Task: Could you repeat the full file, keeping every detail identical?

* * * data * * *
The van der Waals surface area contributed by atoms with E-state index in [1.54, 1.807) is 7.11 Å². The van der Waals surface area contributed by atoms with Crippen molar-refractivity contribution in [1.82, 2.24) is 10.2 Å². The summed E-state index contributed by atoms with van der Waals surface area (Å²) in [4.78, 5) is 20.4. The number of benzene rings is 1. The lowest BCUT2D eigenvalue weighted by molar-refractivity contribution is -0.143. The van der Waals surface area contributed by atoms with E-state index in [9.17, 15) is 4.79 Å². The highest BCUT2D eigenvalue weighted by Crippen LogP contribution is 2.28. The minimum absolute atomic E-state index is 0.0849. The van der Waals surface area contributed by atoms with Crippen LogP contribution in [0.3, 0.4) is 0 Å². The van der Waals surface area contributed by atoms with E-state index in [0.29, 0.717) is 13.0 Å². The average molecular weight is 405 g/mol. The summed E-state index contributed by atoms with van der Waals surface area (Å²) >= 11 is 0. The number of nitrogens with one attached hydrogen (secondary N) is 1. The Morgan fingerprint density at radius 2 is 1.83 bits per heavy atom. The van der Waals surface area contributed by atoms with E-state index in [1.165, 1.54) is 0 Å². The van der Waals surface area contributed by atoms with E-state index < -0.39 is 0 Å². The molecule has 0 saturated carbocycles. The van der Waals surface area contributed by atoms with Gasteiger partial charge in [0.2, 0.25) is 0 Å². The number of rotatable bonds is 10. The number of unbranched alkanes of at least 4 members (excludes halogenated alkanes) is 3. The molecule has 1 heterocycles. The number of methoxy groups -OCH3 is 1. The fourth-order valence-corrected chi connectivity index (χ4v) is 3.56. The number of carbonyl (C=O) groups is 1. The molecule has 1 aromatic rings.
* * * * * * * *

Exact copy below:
The van der Waals surface area contributed by atoms with E-state index in [1.54, 1.807) is 7.11 Å². The van der Waals surface area contributed by atoms with Crippen molar-refractivity contribution in [1.82, 2.24) is 10.2 Å². The summed E-state index contributed by atoms with van der Waals surface area (Å²) in [4.78, 5) is 20.4. The number of benzene rings is 1. The lowest BCUT2D eigenvalue weighted by molar-refractivity contribution is -0.143. The van der Waals surface area contributed by atoms with E-state index in [9.17, 15) is 4.79 Å². The highest BCUT2D eigenvalue weighted by Crippen LogP contribution is 2.28. The minimum absolute atomic E-state index is 0.0849. The van der Waals surface area contributed by atoms with Crippen LogP contribution in [0.3, 0.4) is 0 Å². The van der Waals surface area contributed by atoms with E-state index in [0.29, 0.717) is 13.0 Å². The average molecular weight is 405 g/mol. The summed E-state index contributed by atoms with van der Waals surface area (Å²) >= 11 is 0. The number of nitrogens with one attached hydrogen (secondary N) is 1. The Morgan fingerprint density at radius 2 is 1.83 bits per heavy atom. The van der Waals surface area contributed by atoms with E-state index in [1.165, 1.54) is 0 Å². The van der Waals surface area contributed by atoms with E-state index < -0.39 is 0 Å². The molecule has 0 saturated carbocycles. The van der Waals surface area contributed by atoms with Gasteiger partial charge in [0.2, 0.25) is 0 Å². The number of rotatable bonds is 10. The number of unbranched alkanes of at least 4 members (excludes halogenated alkanes) is 3. The molecule has 1 heterocycles. The number of methoxy groups -OCH3 is 1. The fourth-order valence-corrected chi connectivity index (χ4v) is 3.56. The number of carbonyl (C=O) groups is 1. The molecule has 1 aromatic rings.